new saul williams album is a soundtrack for our times
July 24, 2019
What is the soundtrack to now? Not the music that distracts us from the burning world, its dangers and disappointments, or the sounds that pacify and intoxicate us in the hopes that we forget momentarily, but the music that allows us to fearlessly feel it all. Saul Williams’s new album Encrypted & Vulnerable is the poet/musician’s attempt to give us a score for a current reality, where shit is so real that it’s surreal.
Encrypted is the second installment in the MartyLoserKing trilogy, which follows the exploits of a Burundian miner-turned-hacker of the same screen name, who has become an outlaw and the founder of a village built from upcycled computer parts. According to Williams, this is his “first spoken word album.” That is a seemingly curious description for an artist on his sixth full-length, who first made his name doing slam poetry; but upon listening to the self-produced work, it’s clear that his words are meant to be in the foreground and the music — whether it be frenetic (“Fight Everything”) or hypnotically droning (“I Own The Night (Sufi Vision)”) — is meant to enhance those words with the texture of mood.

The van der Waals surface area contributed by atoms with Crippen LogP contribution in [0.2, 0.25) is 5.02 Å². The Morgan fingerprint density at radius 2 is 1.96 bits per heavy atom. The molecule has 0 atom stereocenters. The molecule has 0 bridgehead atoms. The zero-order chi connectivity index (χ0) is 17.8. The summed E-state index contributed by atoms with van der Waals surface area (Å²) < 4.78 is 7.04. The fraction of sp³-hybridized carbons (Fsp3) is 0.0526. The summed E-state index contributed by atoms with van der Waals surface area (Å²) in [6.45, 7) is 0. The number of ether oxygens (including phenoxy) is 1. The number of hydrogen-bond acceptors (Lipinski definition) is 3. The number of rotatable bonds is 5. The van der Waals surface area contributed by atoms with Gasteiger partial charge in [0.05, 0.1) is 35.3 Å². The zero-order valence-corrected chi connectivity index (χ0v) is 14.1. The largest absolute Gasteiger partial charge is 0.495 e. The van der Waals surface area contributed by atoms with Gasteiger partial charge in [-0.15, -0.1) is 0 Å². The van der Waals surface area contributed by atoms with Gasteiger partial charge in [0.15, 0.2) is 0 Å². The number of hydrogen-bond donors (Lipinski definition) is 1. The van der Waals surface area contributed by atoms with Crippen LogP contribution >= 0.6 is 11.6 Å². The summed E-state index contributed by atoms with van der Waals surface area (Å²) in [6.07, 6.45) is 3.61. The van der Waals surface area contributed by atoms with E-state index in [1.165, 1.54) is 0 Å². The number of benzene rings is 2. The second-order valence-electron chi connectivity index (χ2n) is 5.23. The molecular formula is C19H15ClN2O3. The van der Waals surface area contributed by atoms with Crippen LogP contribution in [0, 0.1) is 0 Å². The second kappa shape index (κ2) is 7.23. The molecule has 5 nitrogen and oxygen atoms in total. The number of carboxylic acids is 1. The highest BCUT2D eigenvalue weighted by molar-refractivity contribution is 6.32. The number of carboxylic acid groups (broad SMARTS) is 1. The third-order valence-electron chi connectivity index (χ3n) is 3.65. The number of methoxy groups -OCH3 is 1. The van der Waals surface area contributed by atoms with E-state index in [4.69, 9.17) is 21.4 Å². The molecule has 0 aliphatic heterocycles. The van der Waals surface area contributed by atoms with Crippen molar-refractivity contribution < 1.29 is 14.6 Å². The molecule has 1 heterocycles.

If MartyrLoserKing character is the hero here, then the systems of exploitation and oppression are the villains. This isn’t humanity versus technology, or man versus machine, as much as it is a struggle to affirm humanity against machine manipulated by man’s worst impulses. And though the album is themed, the songs and the narrative here should not be approached like it is a straightforward story. Utilizing weighty statements like, “If entertainment is your sedative, your religion is hetero-normative” (“Experiment”), and stripped-down, transportive soundscapes, Williams creates songs that both enthrall and create an uneasiness, reflecting their subject matter. The artist rages against oppression and parses his own feelings. In this way, he embodies both warrior and empath, and the contradiction of all us who seek to survive the times. This is what now sounds like.
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